What Are Free Radicals?

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Free radicals are species capable of independent existence that contain one
or more unpaired electrons, that is, electrons that are alone in their orbit.
Free radicals and reactive oxygen and nitrogen species are either synthesized
endogenously, for example, in energy metabolism and by the antimicrobial
defense system of the body, or produced as reactions to exogenous
exposure such as cigarette smoke, an imbalanced diet, exhaustive exercise,
environmental pollutants, ultraviolet and blue light, and food contaminants
(Fig. 5.1). They usually have a transitory existence, as a result of which
their steady state concentration in the biological system is very low.
Oxidative and other chemical stresses may modify not only polyunsatured
lipids, but also carbohydrates, proteins, and complex macromolecules,
forming atherogenic, carcinogenic, diabetogenic, and brain degenerating
substances, depending on the target organ. Modified biomolecules also
interfere with gene expression, causing metabolic disturbances and skin
agmg.

 

Schematic representation of free radicals and cell damage.

Oxidative Injuries

To counteract oxidative injury of structural lipids, carbohydrates, and proteins,
human skin is equipped with a network of enzymatic and nonenzymatic
antioxidant systems that are responsible for maintaining an equilibrium
between pro- and antioxidant compounds [4]. Therefore, the use of natural
antioxidants as topical and/or systemic agents, which reduce the onset of
oxidative stress, may help to protect and increase the efficacy of the skin’s
biological system [5]. Usually, the use of cosmetics (beauty from the outside)
associated with diet supplements (beauty from the inside) has a synergistic
activity aimed to maintain the cells’ antioxidant power [6]. The
current tendency to apply and to ingest various kinds of vitamins and antioxidant
compounds is notably on the rise.
However, major information is lacking on the mechanisms by which these
compounds exert their antioxidative activity.

Beauty from the Inside

The concept of health and wellness is broad and segmented, offering a
composite of several smaller specialty categories generally characterized
by an emphasis on prevention and maintenance rather than on therapy [7]
(Fig. 5.2). Perhaps this is due to an increased awareness of what appear to
be the most frequently discussed diseases (i.e., heart disease, cancer, osteoporosis,
arthritis, etc.) coupled with better information provided by the
media. Every year more and more newspaper and magazine articles
are dedicated to the relationship between diet, health, and beauty, and more
specifically to nutraceutical and cosmeceutical concepts [8]. The fact that
people tend to be more aware of health-related issues is also a result of the
aging of the population.

The Market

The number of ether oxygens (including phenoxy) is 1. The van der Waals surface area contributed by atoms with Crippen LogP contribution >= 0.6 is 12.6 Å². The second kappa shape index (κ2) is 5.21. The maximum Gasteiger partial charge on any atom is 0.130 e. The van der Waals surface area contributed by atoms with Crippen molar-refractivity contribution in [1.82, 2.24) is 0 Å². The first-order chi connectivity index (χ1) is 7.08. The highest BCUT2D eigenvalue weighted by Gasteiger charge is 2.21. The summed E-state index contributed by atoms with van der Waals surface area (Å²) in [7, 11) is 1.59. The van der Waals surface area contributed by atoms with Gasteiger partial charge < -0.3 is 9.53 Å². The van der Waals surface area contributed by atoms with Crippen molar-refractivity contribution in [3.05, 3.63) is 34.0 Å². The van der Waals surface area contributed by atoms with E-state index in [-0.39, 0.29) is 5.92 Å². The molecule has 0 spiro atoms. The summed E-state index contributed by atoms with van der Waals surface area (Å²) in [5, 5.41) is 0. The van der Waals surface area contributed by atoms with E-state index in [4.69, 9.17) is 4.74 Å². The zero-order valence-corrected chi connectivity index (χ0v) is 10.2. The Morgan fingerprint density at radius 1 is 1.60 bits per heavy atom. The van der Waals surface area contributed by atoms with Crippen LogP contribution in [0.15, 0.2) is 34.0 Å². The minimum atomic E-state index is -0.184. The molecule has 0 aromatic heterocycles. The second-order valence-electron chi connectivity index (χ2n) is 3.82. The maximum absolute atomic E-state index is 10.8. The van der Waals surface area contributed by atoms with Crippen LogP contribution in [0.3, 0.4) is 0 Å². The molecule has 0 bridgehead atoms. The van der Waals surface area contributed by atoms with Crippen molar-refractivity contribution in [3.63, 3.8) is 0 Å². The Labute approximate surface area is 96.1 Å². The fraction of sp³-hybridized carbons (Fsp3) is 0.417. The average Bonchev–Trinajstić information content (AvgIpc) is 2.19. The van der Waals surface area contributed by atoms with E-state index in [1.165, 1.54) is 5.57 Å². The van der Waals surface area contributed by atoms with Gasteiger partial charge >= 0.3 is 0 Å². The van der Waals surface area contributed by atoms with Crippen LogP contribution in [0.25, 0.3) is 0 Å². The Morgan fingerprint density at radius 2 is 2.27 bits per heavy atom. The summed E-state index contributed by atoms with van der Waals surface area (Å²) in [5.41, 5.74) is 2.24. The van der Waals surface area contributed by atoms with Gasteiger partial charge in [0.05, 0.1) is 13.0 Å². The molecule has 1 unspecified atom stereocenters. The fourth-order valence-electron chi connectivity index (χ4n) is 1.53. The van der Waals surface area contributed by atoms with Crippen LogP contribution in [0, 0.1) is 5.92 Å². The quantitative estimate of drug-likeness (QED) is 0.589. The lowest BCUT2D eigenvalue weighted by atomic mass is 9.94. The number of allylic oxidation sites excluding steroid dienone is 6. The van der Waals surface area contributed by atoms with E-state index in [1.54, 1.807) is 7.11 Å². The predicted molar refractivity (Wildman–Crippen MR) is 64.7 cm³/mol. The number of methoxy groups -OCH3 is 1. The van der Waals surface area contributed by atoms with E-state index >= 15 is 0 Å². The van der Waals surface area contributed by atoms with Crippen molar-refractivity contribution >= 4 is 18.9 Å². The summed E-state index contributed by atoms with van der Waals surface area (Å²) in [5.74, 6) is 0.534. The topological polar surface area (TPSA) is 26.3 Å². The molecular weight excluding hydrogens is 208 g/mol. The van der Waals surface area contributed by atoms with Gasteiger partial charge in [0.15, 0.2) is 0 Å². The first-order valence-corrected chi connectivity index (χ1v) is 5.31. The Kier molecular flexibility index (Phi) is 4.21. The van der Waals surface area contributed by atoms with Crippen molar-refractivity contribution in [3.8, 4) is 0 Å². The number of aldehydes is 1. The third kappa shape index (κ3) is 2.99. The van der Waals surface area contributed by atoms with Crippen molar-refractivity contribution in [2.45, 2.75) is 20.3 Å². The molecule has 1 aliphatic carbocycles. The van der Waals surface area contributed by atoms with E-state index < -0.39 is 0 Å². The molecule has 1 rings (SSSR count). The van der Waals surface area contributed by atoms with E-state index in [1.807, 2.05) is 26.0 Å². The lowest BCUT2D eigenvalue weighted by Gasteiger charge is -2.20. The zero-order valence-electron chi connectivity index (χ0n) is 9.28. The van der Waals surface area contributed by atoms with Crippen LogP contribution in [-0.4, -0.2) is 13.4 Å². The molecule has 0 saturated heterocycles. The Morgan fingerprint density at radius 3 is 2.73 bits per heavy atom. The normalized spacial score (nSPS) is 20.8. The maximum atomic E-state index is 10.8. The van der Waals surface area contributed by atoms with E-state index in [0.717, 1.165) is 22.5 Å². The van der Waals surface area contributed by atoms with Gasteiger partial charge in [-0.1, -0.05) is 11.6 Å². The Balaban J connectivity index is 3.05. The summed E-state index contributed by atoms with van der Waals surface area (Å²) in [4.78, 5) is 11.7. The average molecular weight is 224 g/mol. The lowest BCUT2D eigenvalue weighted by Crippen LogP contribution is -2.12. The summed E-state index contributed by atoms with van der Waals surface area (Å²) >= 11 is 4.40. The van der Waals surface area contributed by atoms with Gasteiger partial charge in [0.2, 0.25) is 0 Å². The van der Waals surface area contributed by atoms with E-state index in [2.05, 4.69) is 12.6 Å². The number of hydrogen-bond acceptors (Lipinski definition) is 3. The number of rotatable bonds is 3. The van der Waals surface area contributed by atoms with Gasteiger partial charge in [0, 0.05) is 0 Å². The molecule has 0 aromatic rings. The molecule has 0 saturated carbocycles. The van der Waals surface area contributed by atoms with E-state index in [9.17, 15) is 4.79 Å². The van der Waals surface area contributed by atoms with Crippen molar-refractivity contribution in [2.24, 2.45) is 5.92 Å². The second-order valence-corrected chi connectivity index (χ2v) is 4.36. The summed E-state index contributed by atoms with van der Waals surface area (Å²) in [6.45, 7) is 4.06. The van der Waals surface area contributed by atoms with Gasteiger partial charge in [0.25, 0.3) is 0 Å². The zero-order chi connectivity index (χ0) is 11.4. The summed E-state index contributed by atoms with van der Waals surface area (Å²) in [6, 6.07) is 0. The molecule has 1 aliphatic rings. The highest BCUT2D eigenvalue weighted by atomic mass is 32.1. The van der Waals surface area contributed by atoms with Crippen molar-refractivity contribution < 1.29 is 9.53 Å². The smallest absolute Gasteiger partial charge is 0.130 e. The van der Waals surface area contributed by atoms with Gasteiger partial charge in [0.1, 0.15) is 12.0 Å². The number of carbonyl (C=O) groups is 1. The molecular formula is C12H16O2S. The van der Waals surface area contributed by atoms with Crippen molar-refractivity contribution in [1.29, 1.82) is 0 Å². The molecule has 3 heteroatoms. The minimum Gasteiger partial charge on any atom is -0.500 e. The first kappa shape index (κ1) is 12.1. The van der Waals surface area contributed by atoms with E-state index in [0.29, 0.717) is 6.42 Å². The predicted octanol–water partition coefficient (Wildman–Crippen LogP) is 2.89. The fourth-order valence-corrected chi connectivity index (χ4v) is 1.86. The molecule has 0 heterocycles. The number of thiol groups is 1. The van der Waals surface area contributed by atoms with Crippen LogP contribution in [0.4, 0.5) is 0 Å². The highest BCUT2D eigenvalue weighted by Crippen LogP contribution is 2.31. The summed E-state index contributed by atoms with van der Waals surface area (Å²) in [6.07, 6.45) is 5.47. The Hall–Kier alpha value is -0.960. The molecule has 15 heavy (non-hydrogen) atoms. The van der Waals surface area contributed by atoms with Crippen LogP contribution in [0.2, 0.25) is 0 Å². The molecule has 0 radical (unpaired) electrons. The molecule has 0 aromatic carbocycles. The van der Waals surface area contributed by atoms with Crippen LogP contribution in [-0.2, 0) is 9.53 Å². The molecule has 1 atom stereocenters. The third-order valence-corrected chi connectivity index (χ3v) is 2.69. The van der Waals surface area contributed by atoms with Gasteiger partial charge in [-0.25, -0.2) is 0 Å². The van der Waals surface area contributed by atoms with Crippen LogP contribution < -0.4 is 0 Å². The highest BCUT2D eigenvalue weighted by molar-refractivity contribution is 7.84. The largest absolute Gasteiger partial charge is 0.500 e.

The functional food market has risen from US $8.9 billion in 1996 up to
US $16.1 billion in 2006. It is interesting to note that this market has grown
at a steady rate of 10% a year and is expected to register a +56% increase
worldwide by 2010 [9] (Fig. 5.3).
Interest in the role diet plays in optimizing personal health and well-being is
stimulated by substantial work that is being carried out, and will continue
to be carried out in the future, in six areas: (a) risk reducers, (b) life stage

Categories with the health and wellness market. Source:
David Thibodeau, Managing Director, Canaccord Adams, Vancouver,
British Columbia, Canada, 2007.

Functional Foods Market

Strict definition: +56% to USD 25.1bn

⇒Europe                     +79%

⇒Us                             +66%

⇒Japan                       +24%

⇒Australia                  +80%

Broad definition: +47% to USD 53.2bn

⇒Europe                     +71%

⇒Us                             +55%

⇒Japan                       +26%

⇒Australia                  +61%

Future prospects (strong growth to 2010) of the functional
foods market. Source: Fiona Angus, Leatherhead Food International,
2007.

and gender nutrition, (c) getting through the day, (d) slimming solutions,
(e) age of antioxidants, and (f) beauty from the inside. To achieve these
objectives consumers are willing to pay a premium, purchasing so-called
anti-aging nutraceutical and cosmeceutical products.
Thus, the growing linkbetween diet and beautylhealth, makes the consumer
more open to the concept of beauty from within.

Consumer Expectations

One must also consider consumer expectations in terms of what is natural.
Indeed, according to consumers, a natural product is:

  • “a product containing ingredients that come from the earth

    rather than from a laboratory;

  • “a product containing no man-made ingredients;

  • “a product without added chemicals;

  • “a product that is more expensive because chemical ingredients

    are cheaper than natural ones on account of the fact that

    they are mass produced [10].”

“What is the conclusion? By and large, according to consumers, when we
say that a product is natural, we mean that the product’s ingredients are
derived from a plant or the earth and are not man-made or produced in a
laboratory [10].” Moreover, “natural products are perceived as being less
harmful, gentler on the skin, 100% safe, and containing no toxic agents”.
According to Michael Harmswoth from ESPA (UK) [10], “the key to
benefiting from this demand lies in avoiding the pitfalls-this can be
achieved through transparent communication and by continuously improving
products and formulations as the development of natural ingredients
improves.” This applies to both oral and topical beauty products. However,
regardless of whether or not they are natural, modern functional foods and
cosmetics may represent a real alternative to minor dermatology for the
prevention and treatment of imperfections caused primarily by skin
aging.

Author : kaabinet

kaabinet

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